Ok, so we haven’t been canning raccoons around here (yet), but we have been doing some major canning…and we’ve trapped yet another raccoon.
I’ll start with the fun stuff – the raccoons. We started trapping these little bandits back in the spring when we were getting ready to plant the garden and when we knew we would be getting chickens (if you didn’t know, they love corn-on-the-cob and are one of the chicken’s deadliest predators).
We have two chest freezers on the porch off the kitchen, and we knew we had a raccoon problem when we went outside to find the lid to one of the freezers open with little muddy foot prints all around the rim and empty zip-lock bags of last year’s squash and an empty bag of chicken tenders. After that episode, they got more and more bold. We could stand at the door and watch them dig in the trash only 3 feet away, and they would never even move.
We quickly decided it was time to pull out the live traps. During the spring, we trapped 9 raccoons, a few opossums, and a couple of wild cats. Don’t form a protest in my yard, all you crazy PETA people: we kindly relocated them to a nice wooded area with a creek on some of our land a few miles away.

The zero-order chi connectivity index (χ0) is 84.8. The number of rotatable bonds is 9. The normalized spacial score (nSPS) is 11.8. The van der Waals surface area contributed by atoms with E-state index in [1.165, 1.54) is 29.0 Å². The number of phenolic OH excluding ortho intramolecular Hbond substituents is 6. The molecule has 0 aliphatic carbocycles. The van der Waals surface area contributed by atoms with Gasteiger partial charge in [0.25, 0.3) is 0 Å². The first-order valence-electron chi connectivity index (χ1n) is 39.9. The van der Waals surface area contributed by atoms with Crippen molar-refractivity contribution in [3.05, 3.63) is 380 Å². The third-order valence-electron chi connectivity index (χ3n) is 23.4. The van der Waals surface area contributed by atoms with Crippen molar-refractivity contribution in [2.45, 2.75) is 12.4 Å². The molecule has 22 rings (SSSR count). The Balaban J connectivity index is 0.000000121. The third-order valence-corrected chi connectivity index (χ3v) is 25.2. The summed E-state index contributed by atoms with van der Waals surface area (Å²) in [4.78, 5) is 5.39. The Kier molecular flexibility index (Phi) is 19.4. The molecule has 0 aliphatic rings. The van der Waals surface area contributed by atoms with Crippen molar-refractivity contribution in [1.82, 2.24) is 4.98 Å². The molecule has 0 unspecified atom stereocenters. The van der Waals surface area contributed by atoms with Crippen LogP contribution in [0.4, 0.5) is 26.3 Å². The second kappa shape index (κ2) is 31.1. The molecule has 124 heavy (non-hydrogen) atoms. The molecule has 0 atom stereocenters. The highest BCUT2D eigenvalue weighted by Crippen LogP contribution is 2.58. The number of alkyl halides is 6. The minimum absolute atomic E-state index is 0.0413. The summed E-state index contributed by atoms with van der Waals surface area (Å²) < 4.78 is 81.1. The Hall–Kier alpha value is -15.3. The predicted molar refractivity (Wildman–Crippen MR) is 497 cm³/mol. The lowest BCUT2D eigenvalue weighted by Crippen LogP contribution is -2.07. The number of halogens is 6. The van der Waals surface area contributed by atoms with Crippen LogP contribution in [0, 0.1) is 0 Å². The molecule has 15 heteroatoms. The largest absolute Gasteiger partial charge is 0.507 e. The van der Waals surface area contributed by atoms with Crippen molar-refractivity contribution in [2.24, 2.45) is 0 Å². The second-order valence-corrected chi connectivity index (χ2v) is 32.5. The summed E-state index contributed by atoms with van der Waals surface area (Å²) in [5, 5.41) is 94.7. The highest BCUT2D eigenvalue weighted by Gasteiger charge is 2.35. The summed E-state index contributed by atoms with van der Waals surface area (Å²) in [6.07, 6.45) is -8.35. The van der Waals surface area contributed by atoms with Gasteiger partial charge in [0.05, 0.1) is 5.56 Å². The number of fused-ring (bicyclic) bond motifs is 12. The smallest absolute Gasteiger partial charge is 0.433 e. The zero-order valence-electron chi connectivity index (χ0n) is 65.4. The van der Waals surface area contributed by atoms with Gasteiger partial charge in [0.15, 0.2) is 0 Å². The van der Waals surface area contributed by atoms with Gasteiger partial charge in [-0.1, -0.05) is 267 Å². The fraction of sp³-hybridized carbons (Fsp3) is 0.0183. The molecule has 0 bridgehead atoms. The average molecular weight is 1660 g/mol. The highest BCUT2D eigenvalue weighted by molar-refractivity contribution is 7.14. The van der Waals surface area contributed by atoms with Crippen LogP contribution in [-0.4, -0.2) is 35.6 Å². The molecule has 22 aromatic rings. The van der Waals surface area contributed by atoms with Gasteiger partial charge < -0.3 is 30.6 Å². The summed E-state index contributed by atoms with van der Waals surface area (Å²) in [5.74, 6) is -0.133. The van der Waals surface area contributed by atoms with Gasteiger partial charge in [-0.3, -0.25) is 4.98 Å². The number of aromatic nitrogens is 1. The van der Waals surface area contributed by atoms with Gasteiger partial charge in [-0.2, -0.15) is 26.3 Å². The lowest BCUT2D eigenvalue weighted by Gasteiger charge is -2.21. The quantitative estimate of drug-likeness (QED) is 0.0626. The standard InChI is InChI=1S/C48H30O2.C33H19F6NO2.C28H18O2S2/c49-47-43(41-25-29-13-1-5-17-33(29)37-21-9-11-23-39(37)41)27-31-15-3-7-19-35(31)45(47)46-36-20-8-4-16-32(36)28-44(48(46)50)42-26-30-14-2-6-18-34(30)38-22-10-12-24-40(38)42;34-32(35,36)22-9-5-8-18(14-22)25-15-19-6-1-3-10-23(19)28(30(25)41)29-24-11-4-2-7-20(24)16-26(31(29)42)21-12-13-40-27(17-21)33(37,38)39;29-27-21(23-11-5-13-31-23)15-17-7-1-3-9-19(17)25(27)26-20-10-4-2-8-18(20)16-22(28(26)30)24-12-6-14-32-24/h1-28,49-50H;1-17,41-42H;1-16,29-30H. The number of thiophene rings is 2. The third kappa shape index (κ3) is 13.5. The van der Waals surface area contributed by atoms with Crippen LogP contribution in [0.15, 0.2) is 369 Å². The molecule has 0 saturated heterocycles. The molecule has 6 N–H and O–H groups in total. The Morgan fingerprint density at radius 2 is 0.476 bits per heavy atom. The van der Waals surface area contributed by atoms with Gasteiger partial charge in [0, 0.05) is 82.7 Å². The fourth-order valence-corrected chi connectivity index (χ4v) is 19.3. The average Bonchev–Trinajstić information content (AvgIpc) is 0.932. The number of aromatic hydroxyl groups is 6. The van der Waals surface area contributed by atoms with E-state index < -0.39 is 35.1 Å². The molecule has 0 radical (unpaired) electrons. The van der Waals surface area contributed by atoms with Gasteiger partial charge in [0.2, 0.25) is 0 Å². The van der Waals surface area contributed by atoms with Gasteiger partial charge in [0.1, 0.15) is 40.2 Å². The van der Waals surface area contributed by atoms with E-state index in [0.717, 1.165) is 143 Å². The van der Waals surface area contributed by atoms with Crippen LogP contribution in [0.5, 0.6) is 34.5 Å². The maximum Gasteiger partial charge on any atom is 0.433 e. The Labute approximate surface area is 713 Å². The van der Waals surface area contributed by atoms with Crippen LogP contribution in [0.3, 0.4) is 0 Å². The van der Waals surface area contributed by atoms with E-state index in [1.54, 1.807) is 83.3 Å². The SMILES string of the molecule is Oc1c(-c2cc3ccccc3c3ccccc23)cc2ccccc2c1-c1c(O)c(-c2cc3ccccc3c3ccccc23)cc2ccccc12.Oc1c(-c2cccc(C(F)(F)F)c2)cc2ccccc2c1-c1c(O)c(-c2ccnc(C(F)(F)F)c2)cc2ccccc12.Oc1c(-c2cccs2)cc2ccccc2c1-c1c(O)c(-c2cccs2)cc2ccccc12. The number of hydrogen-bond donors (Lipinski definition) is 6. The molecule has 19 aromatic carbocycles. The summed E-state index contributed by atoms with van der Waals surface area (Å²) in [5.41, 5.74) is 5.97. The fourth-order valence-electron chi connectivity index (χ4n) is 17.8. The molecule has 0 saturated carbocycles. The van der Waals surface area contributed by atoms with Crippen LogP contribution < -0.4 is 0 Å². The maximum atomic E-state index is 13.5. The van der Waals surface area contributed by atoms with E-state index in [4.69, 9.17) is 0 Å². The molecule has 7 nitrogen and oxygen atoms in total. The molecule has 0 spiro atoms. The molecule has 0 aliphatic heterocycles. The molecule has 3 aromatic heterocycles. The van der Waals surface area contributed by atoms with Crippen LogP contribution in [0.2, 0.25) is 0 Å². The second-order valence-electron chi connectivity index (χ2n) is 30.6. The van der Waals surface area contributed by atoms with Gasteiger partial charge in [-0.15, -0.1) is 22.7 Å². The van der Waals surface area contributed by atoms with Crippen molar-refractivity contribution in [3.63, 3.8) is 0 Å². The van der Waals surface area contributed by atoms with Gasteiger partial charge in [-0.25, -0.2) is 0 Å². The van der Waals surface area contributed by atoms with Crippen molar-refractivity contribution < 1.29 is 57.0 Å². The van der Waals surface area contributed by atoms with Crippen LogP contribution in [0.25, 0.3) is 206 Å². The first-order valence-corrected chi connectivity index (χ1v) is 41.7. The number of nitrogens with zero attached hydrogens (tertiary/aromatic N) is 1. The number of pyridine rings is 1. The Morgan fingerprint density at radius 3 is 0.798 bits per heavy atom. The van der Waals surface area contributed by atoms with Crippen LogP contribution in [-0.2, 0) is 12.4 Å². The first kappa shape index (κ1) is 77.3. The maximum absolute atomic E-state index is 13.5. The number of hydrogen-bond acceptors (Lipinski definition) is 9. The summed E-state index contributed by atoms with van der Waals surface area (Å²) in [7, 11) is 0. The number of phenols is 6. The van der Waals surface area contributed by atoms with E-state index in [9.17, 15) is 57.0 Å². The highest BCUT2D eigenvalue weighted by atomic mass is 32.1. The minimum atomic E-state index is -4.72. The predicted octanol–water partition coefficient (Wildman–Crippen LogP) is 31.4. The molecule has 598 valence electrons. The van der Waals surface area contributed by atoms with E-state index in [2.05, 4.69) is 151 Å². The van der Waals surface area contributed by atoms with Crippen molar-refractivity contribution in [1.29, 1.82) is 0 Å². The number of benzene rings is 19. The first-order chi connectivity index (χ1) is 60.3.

We thought we had done away with our raccoon population until a couple of days ago when we discovered footprints all around the outside of the chicken coop. Mess with my chickens??? Not a chance, mister.
We caught him the next night and promptly entered #10 into our raccoon relocation program.
Now, don’t let these cute little innocent-looking eyes fool you…this guy was vicious! I think he would’ve chewed Barry’s hand off if he could’ve gotten his head through the cage.
As for the canning, we’ve frozen close to 1000 ears of corn (about 3/4 as cream corn and the rest on the cob), a few gallons of peas and butter beans, some okra, bell pepper, and squash. We’ve canned tomatoes, pickled squash, sweet pickled cucumbers, and pickled okra.
We still have lots of cucumbers, okra, squash, peas, and butter beans coming in so it’s definitely not over. It always feels so comforting eating vegetables out your freezer in the dead of winter. We normally freeze everything (including tomatoes), and I did want to can more this year. Unfortunately, I only managed to can the tomatoes and what we pickled…guess that’s a start. Hopefully next year I can prepare better to can more – we’ll see.
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